Recently, the belief in both a Bodhisattva and a localized deity of gambling is alive in this mountainous region distanced from the cultural and political center. Its cultivation and survival have depended on a diverse group of people who have visited the Nose Kannon for different purposes over the years. Before the twentieth century, communities based on the Nose Kannon Hall included Buddhists, pilgrims worshipping Kanno, and travelers along the artery road passing through the checkpoint. Although a more detailed account of the premodern history of the Nose Kannon Hall is needed, the presence of a deity with an ambiguous kami-Buddhist-folk belief may have helped the temple survive the Meiji-era susception of support toward Buddhist institutions in favor of elevating Shinto as a national religion in the 1870s.

5. Conclusions

To my knowledge, no other miniature shrine manifests the interesting oscillation between prayer and play like the karuta-decorated zushi at the Nose Kannon Hall. The remoteness of the location likely shielded the temple from the scrutiny of the political institutions at the urban centers, and the act of karuta playing and gambling gained a new, more positive meaning of luck, abundance, and prosperity.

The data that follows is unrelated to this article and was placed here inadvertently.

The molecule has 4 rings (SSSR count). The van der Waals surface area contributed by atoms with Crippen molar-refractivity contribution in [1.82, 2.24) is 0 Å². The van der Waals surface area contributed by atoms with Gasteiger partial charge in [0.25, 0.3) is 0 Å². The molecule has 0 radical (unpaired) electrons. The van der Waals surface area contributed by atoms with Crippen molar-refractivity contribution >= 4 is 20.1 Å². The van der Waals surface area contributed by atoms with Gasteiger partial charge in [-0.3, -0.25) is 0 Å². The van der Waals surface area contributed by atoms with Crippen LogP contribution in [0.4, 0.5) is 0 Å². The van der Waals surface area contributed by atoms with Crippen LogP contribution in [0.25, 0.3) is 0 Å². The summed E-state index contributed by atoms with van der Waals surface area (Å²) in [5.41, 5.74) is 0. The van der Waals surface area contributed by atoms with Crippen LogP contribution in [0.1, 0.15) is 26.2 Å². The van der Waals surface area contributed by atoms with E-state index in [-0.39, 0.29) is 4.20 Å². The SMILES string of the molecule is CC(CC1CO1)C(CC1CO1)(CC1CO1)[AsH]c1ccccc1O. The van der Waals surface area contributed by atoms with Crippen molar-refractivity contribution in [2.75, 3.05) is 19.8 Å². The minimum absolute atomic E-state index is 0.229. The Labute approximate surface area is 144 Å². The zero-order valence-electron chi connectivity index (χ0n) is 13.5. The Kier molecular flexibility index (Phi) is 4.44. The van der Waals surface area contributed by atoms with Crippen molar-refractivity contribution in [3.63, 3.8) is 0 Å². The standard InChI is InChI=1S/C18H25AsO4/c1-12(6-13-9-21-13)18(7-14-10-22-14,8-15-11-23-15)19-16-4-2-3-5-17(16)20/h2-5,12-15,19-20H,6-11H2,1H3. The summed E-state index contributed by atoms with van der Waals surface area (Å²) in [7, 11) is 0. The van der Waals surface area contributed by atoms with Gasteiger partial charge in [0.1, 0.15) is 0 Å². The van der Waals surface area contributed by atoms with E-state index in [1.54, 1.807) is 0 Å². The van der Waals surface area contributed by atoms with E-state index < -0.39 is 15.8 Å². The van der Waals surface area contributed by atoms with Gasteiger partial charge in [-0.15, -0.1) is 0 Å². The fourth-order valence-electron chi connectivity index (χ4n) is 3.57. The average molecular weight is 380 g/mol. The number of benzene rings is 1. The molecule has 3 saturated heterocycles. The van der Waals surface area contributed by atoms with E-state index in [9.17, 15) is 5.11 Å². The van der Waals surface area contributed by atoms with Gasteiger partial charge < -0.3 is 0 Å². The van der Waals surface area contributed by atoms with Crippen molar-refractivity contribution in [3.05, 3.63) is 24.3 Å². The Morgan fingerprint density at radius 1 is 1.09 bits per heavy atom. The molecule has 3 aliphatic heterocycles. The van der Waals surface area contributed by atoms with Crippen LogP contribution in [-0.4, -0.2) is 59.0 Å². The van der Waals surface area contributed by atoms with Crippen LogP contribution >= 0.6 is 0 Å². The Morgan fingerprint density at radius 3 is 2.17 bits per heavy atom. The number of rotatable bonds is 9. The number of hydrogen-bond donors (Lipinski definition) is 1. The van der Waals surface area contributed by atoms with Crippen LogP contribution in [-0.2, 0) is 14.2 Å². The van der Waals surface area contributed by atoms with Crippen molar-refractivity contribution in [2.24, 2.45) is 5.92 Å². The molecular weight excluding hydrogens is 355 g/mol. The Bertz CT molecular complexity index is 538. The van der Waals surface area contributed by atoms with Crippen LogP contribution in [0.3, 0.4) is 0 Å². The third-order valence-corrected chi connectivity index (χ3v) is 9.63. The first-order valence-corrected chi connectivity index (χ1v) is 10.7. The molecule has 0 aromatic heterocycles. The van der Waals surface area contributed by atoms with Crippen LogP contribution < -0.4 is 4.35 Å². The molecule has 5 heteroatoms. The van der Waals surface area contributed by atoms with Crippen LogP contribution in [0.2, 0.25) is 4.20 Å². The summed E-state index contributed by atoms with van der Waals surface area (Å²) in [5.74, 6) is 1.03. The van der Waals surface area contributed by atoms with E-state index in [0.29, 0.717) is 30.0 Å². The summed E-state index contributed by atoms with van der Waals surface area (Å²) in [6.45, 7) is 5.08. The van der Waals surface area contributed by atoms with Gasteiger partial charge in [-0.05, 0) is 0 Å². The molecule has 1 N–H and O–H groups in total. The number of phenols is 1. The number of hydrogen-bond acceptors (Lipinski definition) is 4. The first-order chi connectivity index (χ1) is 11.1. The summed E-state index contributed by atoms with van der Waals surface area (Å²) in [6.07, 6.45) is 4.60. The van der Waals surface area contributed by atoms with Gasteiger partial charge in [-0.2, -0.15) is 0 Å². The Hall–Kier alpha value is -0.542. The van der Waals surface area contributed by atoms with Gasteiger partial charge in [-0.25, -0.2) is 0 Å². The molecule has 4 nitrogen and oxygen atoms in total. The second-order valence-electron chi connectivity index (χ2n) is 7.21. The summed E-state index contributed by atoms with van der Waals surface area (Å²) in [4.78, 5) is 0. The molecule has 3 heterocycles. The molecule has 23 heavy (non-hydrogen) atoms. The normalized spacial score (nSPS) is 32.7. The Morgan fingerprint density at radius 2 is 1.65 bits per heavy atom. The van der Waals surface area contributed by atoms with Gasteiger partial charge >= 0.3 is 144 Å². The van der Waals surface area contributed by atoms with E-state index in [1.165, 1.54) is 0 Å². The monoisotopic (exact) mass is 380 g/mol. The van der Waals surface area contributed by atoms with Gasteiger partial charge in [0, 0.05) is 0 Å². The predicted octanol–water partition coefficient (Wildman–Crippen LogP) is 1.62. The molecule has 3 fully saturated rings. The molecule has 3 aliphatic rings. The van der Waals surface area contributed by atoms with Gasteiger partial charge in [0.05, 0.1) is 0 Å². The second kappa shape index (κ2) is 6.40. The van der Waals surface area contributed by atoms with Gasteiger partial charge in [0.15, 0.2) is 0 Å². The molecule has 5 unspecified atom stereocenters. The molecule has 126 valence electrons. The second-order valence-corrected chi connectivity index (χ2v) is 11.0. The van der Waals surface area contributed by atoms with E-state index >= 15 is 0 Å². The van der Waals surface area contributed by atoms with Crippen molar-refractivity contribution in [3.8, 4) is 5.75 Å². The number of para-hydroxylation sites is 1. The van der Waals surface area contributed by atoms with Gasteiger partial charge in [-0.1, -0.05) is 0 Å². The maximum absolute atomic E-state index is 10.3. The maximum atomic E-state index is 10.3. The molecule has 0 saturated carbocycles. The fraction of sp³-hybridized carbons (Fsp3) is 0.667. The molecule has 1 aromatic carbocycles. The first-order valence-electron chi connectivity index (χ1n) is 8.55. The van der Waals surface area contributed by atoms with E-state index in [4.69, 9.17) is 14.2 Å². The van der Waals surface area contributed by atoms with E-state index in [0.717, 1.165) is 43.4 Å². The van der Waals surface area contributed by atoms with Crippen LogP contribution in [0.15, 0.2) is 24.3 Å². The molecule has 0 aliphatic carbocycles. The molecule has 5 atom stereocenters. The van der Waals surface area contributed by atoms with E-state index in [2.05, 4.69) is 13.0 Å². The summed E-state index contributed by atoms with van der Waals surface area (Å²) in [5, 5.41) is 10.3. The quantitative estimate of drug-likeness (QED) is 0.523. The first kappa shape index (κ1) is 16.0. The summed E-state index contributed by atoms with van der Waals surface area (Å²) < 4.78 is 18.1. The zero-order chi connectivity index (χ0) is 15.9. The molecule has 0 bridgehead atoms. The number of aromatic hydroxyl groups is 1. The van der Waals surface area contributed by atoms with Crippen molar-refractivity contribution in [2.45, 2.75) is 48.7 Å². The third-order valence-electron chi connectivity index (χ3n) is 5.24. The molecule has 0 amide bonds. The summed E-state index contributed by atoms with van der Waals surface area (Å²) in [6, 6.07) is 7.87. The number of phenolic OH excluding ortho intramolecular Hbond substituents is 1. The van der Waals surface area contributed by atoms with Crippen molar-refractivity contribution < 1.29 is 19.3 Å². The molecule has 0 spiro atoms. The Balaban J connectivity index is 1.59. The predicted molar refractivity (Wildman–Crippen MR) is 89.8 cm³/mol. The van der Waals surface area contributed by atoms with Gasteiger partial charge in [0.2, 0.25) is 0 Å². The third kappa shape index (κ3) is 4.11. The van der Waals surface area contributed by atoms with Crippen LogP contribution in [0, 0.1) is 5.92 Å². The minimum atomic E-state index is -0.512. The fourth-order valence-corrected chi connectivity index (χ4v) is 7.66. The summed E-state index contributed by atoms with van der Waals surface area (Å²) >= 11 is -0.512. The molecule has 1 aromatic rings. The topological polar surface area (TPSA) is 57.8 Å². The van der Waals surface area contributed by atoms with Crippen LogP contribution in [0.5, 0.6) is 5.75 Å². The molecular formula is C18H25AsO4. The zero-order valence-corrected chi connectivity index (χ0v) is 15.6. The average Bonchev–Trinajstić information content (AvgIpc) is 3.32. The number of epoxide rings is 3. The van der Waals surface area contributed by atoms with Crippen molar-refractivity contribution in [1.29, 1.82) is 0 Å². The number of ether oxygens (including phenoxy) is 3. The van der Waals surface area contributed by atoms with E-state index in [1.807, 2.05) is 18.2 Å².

For the periphery, the sense of prayer and play had more of a key existential importance because this makes it possible for the religious institution to draw people from afar to their remote place. In this sense, karuta sustained the community. After the Edo period, while the natural traffic from travelers stopped coming, the karuta zushi became an object that attracted visitors to the temple, where further devotion was shown. Although the old miniature shrine was burnt along with the hall during a fire in the 1930s, after the 1938 rebuild of the Nose Kannon Hall, the karuta zushi was also recreated, indicating a further degree of commitment to using karuta for decoration in the method of nailing: on the old zushi, each card was nailed onto the surface with one or two nails, but the new zushi attached five nails to every karuta. Such small details contribute to the overall striking effect of the zushi, whether it is closed or opened.

Such a commitment made the karuta zushi into a spectacle attracting visitors. The gokaichō has continued to this day to welcome both Buddhist believers devoted to Kannon and curious visitors revering the alleged kami of gambling. The aspect of play has been broadened in the modern time. The application of karuta has sacralized the cards themselves while transforming the hidden central deity into a more approachable “folk” deity with ties to the everyday leisure of the local devotees. Visitors come to this place today not only to pray for good luck in card games but also to wish for good fortune and prosperity such as in lotteries, dedicating objects from playing card decks to lottery tickets to Kannon Hall. The decennial public opening of the zushi celebrates the duality and ambiguity of the sacred and secular, continuing an Edo-esque manner that intertwines prayer and play.